The hypothesis that differences in gene regulation have an important role in speciation and adaptation is more than 40 years old.
RNA sequencing (RNA-seq) allows measurement and comparison of gene expression levels across practically any combination of species at an unprecedented resolution.
Comparative studies of gene expression levels in all species studied to date provide compelling evidence that most gene regulatory patterns evolve under evolutionary constraint.
It is more difficult to infer the action of positive (directional) selection on gene regulation than the action of stabilizing selection, especially in non-model species such as humans and non-human apes, where environmental and genetic effects might be confounded.
Inter-species differences in epigenetic markers can probably explain a substantial fraction of gene expression differences between species.
Because a broad range of experimental manipulations are possible in model organisms, studies that focus on model species can move beyond simple comparisons of gene expression and offer deep insights into the causal relationship between regulatory changes and phenotypic evolution.
Functional studies in model systems can often shed light on the adaptive phenotypes that were affected by regulatory changes between humans and other primates. Some phenotypes, however (for example, the development of language), are inherently difficult to study using model species.
It might be possible to use induced pluripotent stem cells derived differentiated cells from humans and non-human primates to test functionally for the outcomes of inter-species differences in gene regulation.
The hypothesis that differences in gene regulation have an important role in speciation and adaptation is more than 40 years old. With the advent of new sequencing technologies, we are able to characterize and study gene expression levels and associated regulatory mechanisms in a large number of individuals and species at an unprecedented resolution and scale. We have thus gained new insights into the evolutionary pressures that shape gene expression levels and have developed an appreciation for the relative importance of evolutionary changes in different regulatory genetic and epigenetic mechanisms. The current challenge is to link gene regulatory changes to adaptive evolution of complex phenotypes. Here we mainly focus on comparative studies in primates and how they are complemented by studies in model organisms.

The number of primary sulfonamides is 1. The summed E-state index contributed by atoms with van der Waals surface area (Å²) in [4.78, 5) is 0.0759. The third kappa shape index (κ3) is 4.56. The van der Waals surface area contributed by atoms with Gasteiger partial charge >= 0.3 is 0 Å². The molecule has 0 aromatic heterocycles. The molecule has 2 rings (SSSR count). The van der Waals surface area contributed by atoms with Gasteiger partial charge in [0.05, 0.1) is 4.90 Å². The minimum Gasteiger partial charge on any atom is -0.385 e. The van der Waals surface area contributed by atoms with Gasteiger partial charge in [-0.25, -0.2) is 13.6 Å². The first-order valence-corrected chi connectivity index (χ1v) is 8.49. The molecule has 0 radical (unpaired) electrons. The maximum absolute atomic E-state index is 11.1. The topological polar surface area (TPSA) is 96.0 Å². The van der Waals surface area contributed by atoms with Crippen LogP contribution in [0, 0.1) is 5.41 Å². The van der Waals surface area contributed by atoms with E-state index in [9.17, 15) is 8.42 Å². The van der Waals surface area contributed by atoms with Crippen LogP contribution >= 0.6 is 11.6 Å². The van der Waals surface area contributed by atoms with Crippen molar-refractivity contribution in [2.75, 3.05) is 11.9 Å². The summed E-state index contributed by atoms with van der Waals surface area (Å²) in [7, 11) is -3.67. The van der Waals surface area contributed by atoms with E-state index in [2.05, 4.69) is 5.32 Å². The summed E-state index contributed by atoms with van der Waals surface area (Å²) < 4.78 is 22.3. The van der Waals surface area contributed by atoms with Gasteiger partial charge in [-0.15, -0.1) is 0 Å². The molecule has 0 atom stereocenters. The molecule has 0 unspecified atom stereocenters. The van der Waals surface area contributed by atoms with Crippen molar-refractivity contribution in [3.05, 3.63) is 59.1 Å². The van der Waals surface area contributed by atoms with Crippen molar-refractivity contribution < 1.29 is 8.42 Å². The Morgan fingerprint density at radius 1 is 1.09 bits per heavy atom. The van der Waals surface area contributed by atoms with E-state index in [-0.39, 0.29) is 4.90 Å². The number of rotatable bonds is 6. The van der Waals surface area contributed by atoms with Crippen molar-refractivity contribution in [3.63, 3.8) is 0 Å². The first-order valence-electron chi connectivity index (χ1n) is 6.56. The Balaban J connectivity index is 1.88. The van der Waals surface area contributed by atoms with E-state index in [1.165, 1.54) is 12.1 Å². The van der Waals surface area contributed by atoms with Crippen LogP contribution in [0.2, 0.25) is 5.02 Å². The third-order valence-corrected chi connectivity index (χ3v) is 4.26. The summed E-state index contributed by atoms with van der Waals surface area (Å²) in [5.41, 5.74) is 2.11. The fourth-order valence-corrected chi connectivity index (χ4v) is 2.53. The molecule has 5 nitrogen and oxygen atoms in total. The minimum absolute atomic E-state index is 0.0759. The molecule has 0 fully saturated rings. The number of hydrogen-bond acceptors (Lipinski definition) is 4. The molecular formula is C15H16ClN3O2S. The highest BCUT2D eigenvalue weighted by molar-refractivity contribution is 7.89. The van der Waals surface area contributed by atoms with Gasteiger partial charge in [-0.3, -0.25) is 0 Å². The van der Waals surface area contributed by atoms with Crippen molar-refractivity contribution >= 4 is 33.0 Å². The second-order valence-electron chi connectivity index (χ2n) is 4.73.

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We thank M. Nobrega and N. Sakab for helping to generate Fig. 1, M. Ward and D. Odom for generating Fig. 2 on the basis of their comparative data and G. Perry for help with the figures in Boxes 2 and 3. We thank J. Pritchard, Z. Gauhar and the three anonymous reviewers for their comments on the manuscript. This work was supported by US National Science Foundation grant IOS-0843504 and US National Institutes of Health (NIH) grant P50 GM081892 to I.R., and NIH grants GM077959 and GM084996 to Y.G. I.G.R. is a Sir Henry Wellcome Postdoctoral Fellow.
The authors declare no competing financial interests.
- RNA sequencing